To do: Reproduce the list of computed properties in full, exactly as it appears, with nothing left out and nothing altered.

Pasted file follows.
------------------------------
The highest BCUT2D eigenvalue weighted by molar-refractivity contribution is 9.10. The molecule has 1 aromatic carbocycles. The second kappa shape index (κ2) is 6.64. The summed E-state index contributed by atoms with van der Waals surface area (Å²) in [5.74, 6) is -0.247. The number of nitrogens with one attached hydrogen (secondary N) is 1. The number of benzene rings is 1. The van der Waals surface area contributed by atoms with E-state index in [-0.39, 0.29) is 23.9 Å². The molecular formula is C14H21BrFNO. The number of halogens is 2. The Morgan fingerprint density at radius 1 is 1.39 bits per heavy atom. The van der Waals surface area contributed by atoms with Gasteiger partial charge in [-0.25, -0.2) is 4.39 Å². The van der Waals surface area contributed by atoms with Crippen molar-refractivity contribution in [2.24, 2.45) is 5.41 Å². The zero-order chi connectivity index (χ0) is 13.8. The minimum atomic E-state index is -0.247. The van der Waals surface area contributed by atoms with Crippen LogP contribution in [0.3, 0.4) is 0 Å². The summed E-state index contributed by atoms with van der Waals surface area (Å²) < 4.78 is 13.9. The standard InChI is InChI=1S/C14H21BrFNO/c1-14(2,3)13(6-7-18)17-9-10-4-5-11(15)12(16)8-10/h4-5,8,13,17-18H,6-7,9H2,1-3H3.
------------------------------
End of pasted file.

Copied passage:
The highest BCUT2D eigenvalue weighted by molar-refractivity contribution is 9.10. The molecule has 1 aromatic carbocycles. The second kappa shape index (κ2) is 6.64. The summed E-state index contributed by atoms with van der Waals surface area (Å²) in [5.74, 6) is -0.247. The number of nitrogens with one attached hydrogen (secondary N) is 1. The number of benzene rings is 1. The van der Waals surface area contributed by atoms with E-state index in [-0.39, 0.29) is 23.9 Å². The molecular formula is C14H21BrFNO. The number of halogens is 2. The Morgan fingerprint density at radius 1 is 1.39 bits per heavy atom. The van der Waals surface area contributed by atoms with Gasteiger partial charge in [-0.25, -0.2) is 4.39 Å². The van der Waals surface area contributed by atoms with Crippen molar-refractivity contribution in [2.24, 2.45) is 5.41 Å². The zero-order chi connectivity index (χ0) is 13.8. The minimum atomic E-state index is -0.247. The van der Waals surface area contributed by atoms with Crippen LogP contribution in [0.3, 0.4) is 0 Å². The summed E-state index contributed by atoms with van der Waals surface area (Å²) < 4.78 is 13.9. The standard InChI is InChI=1S/C14H21BrFNO/c1-14(2,3)13(6-7-18)17-9-10-4-5-11(15)12(16)8-10/h4-5,8,13,17-18H,6-7,9H2,1-3H3.